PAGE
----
"He Who Wishes"
But why is the citizen motivated to participation? This is something I would consider essential to preserving democracy and preventing the rise of an entrenched elite. Citizens must take the initiative. But we find less and less of that today, especially in the universities, which have become holding pens for inert and essentially passive consumers-in-training.
The difference between American universities and ancient Athens is that the latter depended on the willingness of members to take the initiative. 'Ho boulomenos," that is,"he who wishes" is a key figure in the operation of the Athenian democracy. He stands for office, speaks in the assembly, and brings charges in cases of injustice.
We do not possess a similiarly institutionalized role in the American university, nor do we attempt to inculcate the free exercise of responsible citizenship necessary to the preservation of liberty. Instead, we have"food courts," and the only decision we expect to be exercised is in the choice of high-fat foodstuffs. A course catalogue, these days, is the food court's intellectual equivalent -- and often contains roughly the same nutritional value. The Athenian"He who wishes,", however, was more than a consumer of cheese-doodles.
What might this mean for us? To institionalize the mechanisms of deliberative democracy, I suggest, requires that every citizen of a local rea has an equal change to participate. It matters that these citizens come to see themselves as connected, and not primarily transients for whom exit is an easy option. The local unit, therefore, must have a plausible claim to being an functional boundary. People must"feel" themselves to part of something both political and economic. I would therefore propose that within a locality a randomly selected group of citizens be invited to participate in a deliberation about a significant policy question.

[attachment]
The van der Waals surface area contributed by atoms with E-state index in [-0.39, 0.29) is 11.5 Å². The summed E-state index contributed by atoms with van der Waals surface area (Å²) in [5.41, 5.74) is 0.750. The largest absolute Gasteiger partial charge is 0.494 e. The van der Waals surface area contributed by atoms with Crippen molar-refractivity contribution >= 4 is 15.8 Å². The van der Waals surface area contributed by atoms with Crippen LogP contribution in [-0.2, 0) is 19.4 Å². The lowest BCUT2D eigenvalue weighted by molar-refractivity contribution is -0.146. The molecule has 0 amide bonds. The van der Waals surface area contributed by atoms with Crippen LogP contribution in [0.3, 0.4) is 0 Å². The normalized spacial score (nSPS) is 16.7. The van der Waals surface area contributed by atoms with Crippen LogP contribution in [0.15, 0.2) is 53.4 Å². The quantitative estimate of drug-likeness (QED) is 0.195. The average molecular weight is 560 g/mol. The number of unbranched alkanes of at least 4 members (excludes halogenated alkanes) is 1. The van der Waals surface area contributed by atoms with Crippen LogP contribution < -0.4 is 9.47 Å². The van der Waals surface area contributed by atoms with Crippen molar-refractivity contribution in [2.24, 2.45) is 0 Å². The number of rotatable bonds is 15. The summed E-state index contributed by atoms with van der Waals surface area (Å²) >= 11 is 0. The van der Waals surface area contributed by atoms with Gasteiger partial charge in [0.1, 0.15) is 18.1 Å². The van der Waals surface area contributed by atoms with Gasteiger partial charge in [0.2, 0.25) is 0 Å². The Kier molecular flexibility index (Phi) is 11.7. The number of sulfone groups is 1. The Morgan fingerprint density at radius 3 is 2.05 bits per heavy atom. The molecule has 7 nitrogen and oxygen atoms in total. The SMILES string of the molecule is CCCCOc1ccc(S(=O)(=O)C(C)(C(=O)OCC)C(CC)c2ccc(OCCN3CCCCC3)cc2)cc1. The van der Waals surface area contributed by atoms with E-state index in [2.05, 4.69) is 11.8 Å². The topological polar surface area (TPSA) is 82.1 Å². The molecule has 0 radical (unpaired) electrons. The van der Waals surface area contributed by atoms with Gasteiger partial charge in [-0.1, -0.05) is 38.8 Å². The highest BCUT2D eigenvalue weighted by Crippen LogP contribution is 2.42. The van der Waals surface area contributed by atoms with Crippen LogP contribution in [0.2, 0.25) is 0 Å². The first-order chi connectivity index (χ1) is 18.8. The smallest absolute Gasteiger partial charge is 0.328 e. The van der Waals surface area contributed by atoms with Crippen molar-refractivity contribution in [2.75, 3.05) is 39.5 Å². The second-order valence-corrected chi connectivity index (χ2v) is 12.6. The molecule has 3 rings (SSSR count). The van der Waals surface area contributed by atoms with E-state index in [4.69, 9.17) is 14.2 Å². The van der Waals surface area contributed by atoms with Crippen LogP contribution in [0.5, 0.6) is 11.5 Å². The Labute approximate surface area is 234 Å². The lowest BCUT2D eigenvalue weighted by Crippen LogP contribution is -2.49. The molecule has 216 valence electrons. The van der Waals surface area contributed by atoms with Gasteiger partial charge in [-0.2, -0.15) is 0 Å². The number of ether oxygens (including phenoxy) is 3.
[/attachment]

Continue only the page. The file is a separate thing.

The nature and functions of their deliberation -- and how they might contribute to the rehabilitation of the 'ho boulomenos' I will describe in a subsequent message.
comments powered by Disqus
Bogdan Enache - 4/6/2009
The Liberty of the Moderns doesn't exclude initiative; you've misundertsand both the Ancients and the Moderns, to use Constant's terms. The private sphere is simply valued more than the public sphere by the Moderns precisely because liberty is understood - correctly - to derive from the former, not the later; from individual rights, not from collective sovereignity, i.e. citizenship. That's why initiative in the private sphere - commerce, art, charity etc - is valued more than initiative in politics.
On the other hand, the modern city or democracy, if you wish, doesn't have the methaphysical dimension of the quasi-tribal polis of the Ancient Greece. In a very real sense, we're not the slave of the city anymore, and therefore we can find the fullfillment of our "zoon politikon" independent of the political power, by pursuing freely our ideas, talents, desires, dreams etc, though not necessarily independent of other people.
Even though I agree that fastfood is a problem in the US and the difference with Athens is incommensurable, we don't want - as a rule - more Socrates sacrificed for the good of the city's youth, do we now?
- West Point historian says if his cadets can understand the history of war, so can Congress
- Australian historian Alan Atkinson wins $100,000 literary prize
- Duke honors historian John Hope Franklin with year-long series of events
- What New Left History Gave Us